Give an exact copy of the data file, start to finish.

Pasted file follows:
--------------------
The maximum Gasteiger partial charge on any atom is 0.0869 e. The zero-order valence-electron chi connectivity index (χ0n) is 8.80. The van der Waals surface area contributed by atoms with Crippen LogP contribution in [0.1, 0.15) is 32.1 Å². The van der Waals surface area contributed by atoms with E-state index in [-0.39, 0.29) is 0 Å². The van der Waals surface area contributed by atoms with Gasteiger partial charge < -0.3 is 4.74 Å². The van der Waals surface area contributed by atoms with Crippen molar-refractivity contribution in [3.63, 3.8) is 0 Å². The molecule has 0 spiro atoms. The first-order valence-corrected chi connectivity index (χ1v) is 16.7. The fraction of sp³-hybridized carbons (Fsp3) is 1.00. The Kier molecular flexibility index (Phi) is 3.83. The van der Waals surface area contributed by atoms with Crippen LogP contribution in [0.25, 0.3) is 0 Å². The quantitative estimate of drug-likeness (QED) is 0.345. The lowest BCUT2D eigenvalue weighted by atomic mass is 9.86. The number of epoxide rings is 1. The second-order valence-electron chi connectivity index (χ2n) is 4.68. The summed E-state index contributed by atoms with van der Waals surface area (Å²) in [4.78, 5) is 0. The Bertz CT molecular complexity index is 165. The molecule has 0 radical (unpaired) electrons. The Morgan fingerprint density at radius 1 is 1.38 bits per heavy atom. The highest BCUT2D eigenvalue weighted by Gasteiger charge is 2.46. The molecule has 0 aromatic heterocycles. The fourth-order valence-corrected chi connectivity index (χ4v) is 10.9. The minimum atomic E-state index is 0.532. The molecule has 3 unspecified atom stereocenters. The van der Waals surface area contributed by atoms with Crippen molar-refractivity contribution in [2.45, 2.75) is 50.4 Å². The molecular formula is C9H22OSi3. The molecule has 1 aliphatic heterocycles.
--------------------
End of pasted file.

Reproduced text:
The maximum Gasteiger partial charge on any atom is 0.0869 e. The zero-order valence-electron chi connectivity index (χ0n) is 8.80. The van der Waals surface area contributed by atoms with Crippen LogP contribution in [0.1, 0.15) is 32.1 Å². The van der Waals surface area contributed by atoms with E-state index in [-0.39, 0.29) is 0 Å². The van der Waals surface area contributed by atoms with Gasteiger partial charge < -0.3 is 4.74 Å². The van der Waals surface area contributed by atoms with Crippen molar-refractivity contribution in [3.63, 3.8) is 0 Å². The molecule has 0 spiro atoms. The first-order valence-corrected chi connectivity index (χ1v) is 16.7. The fraction of sp³-hybridized carbons (Fsp3) is 1.00. The Kier molecular flexibility index (Phi) is 3.83. The van der Waals surface area contributed by atoms with Crippen LogP contribution in [0.25, 0.3) is 0 Å². The quantitative estimate of drug-likeness (QED) is 0.345. The lowest BCUT2D eigenvalue weighted by atomic mass is 9.86. The number of epoxide rings is 1. The second-order valence-electron chi connectivity index (χ2n) is 4.68. The summed E-state index contributed by atoms with van der Waals surface area (Å²) in [4.78, 5) is 0. The Bertz CT molecular complexity index is 165. The molecule has 0 radical (unpaired) electrons. The Morgan fingerprint density at radius 1 is 1.38 bits per heavy atom. The highest BCUT2D eigenvalue weighted by Gasteiger charge is 2.46. The molecule has 0 aromatic heterocycles. The fourth-order valence-corrected chi connectivity index (χ4v) is 10.9. The minimum atomic E-state index is 0.532. The molecule has 3 unspecified atom stereocenters. The van der Waals surface area contributed by atoms with Crippen molar-refractivity contribution in [2.45, 2.75) is 50.4 Å². The molecular formula is C9H22OSi3. The molecule has 1 aliphatic heterocycles.